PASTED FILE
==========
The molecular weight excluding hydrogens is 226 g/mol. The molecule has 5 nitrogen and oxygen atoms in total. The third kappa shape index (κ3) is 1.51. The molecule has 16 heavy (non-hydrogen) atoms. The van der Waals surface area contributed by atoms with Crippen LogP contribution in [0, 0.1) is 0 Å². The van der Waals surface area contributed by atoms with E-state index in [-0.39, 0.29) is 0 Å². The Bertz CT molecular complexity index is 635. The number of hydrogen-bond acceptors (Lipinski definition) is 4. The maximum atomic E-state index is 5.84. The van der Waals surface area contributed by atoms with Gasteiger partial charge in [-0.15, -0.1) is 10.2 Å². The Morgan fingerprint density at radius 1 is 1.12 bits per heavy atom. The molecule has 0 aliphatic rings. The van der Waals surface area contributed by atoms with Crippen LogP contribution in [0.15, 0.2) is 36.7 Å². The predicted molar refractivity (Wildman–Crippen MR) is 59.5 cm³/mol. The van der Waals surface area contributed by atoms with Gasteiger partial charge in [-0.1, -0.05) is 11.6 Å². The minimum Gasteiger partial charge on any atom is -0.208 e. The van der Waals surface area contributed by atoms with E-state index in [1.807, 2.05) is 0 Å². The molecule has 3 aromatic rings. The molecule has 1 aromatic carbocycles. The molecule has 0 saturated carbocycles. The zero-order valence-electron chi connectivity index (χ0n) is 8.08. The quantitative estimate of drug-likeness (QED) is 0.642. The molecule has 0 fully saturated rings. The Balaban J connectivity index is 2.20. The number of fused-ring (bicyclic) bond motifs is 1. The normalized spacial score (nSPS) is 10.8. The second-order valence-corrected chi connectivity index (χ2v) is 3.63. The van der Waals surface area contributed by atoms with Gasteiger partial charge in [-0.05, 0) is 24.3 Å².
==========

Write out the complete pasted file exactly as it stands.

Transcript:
The molecular weight excluding hydrogens is 226 g/mol. The molecule has 5 nitrogen and oxygen atoms in total. The third kappa shape index (κ3) is 1.51. The molecule has 16 heavy (non-hydrogen) atoms. The van der Waals surface area contributed by atoms with Crippen LogP contribution in [0, 0.1) is 0 Å². The van der Waals surface area contributed by atoms with E-state index in [-0.39, 0.29) is 0 Å². The Bertz CT molecular complexity index is 635. The number of hydrogen-bond acceptors (Lipinski definition) is 4. The maximum atomic E-state index is 5.84. The van der Waals surface area contributed by atoms with Gasteiger partial charge in [-0.15, -0.1) is 10.2 Å². The Morgan fingerprint density at radius 1 is 1.12 bits per heavy atom. The molecule has 0 aliphatic rings. The van der Waals surface area contributed by atoms with Crippen LogP contribution in [0.15, 0.2) is 36.7 Å². The predicted molar refractivity (Wildman–Crippen MR) is 59.5 cm³/mol. The van der Waals surface area contributed by atoms with Gasteiger partial charge in [-0.1, -0.05) is 11.6 Å². The minimum Gasteiger partial charge on any atom is -0.208 e. The van der Waals surface area contributed by atoms with E-state index in [1.807, 2.05) is 0 Å². The molecule has 3 aromatic rings. The molecule has 1 aromatic carbocycles. The molecule has 0 saturated carbocycles. The zero-order valence-electron chi connectivity index (χ0n) is 8.08. The quantitative estimate of drug-likeness (QED) is 0.642. The molecule has 0 fully saturated rings. The Balaban J connectivity index is 2.20. The number of fused-ring (bicyclic) bond motifs is 1. The normalized spacial score (nSPS) is 10.8. The second-order valence-corrected chi connectivity index (χ2v) is 3.63. The van der Waals surface area contributed by atoms with Gasteiger partial charge in [-0.05, 0) is 24.3 Å².